Do you know the story behind this Californian sea?
I recently saw a 25-minutes documentary featuring Patricia Kopatchinskaja about the life of a violist. It suffices to say that her passionate way of perceiving music and her connection to it got to me.
How many neurons does a human brain have? Are larger brains smarter brains? Do larger brains have more neurons in them? Does the size of a brain increase with the size of the animal? How much energy does a brain consume, and why is this important? Are there limits to how many neurons a brain can contain?
These and many other questions are tackled in this particularly informative TED talk. Take a look:
What do you do when you have an idea? How do you think about it? If you’re like me or like most people, you probably imagine this idea in terms of visual images. Irrespective of what the idea is, be it an object, a plan for doing something, or an abstract concept, the first tendency is to try and view it in some way. You are basically doing a “rapid mental prototype” of your idea or concept.
Now imagine how could it would be if you wouldn’t need to learn to draw in order to get these images out of your head in an almost 1-to-1 mapping. Yes, these days are not far away and brain scanning makes it all possible. Just take a look:
If we will be able to extract the images and the sketches from our heads, simply by imagining them, what would this mean? The potential implications are endless: drawing by thought, getting ideas quickly to paper, recording dreams, and many more.
So what would you do if you could get your mental images on paper?
What makes interaction intuitive? And why are IT systems so dependent on the one screen paradigm?
The Siftables tangible user interface shows us that there are alternatives. Do you see such interaction being used in a wide range of applications? Or are such specific approaches damned to serve their purpose as pure toys and learning aids?
In case you haven’t heard, in the last week or so, TED invited Edward Snowden to give a talk at TED 2014. At the same time, they have given the NSA the opportunity to react to any of the information provided by Snowden. The final results are two talks, showing the two sides of the story:
Which side are you on?
Coach John Wooden describes in this TED Talk, in very clear and beautiful words, what it means to be successful. He argues, like I have been doing some time now, that success is not related to wealth or power, but rather “peace of mind attained only through self-satisfaction in knowing you made the effort of doing the best of which you’re capable” (John Wooden).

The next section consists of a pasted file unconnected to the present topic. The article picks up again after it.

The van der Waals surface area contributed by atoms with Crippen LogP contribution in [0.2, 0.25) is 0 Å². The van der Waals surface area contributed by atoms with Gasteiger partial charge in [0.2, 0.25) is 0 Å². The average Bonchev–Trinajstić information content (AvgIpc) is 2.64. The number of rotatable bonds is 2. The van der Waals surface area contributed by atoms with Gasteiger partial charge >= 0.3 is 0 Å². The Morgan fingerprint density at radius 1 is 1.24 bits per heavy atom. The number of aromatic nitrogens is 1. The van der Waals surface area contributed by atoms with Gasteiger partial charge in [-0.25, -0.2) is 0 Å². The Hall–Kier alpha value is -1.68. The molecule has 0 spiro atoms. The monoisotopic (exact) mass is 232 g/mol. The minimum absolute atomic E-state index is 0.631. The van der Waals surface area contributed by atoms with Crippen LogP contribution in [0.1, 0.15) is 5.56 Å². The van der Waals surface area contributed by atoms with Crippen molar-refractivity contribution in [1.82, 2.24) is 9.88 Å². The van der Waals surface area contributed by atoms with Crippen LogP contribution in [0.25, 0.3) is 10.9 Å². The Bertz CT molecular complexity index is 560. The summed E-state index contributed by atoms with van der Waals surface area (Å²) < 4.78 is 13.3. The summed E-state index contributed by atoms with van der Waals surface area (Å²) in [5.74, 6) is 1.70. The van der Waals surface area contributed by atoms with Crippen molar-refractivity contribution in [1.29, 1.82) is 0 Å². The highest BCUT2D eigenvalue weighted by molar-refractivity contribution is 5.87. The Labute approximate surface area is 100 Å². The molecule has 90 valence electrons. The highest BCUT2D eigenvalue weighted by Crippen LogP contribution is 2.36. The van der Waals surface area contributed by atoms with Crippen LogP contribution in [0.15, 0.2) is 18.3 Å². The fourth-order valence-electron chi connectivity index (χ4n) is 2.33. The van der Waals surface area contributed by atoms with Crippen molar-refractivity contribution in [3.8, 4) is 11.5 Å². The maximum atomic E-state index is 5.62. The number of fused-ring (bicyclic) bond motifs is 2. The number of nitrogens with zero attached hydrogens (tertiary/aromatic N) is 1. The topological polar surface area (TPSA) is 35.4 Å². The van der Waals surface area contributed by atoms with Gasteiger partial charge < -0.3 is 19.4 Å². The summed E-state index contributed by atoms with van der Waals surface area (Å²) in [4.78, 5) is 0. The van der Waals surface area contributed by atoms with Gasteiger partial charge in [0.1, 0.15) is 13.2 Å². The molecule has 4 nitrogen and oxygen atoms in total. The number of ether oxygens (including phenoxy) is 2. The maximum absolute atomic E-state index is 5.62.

I strongly believe that in the end, the only person in front of whom you have to define and justify your level of success is yourself. If you manage to live up to your expectations of yourself, the ones that you know that you’re capable of achieving, even if these achievements might be insignificant to others, then you are successful. You, as a person, should know best who you are and what your goal is in life. Once you do, you have a duty to yourself to follow this through. And while some roads can be to far to go, the fact that you stick to it means that you are persevering in becoming the best you. And isn’t that the most you can hope for?
Being entirely dedicated to doing your best and being the best “you” possible is already 99% of the battle won.
For decades we have used keyboards to communicate and express ourselves in the digital world. Relatively recently, the focus of user input has shifted towards multi-touch interaction, at least for a select group of devices and tasks. Now it seems that handwriting is about to get a boost in the virtual space.
Wacom is releasing a cross-platform standard for sharing handwritten notes and drawings. This is even more impressive when we consider that users will be able to experience and interact with how their collaborators are sketching something or writing a note. Imagine sitting in your hotel room with your tablet in your hand, while watching in real-time how your child creates a drawing on his device at home. Technology is getting increasingly focused on the human factor, and I believe this is the exact way to follow.
Lovely songs for a winter evening.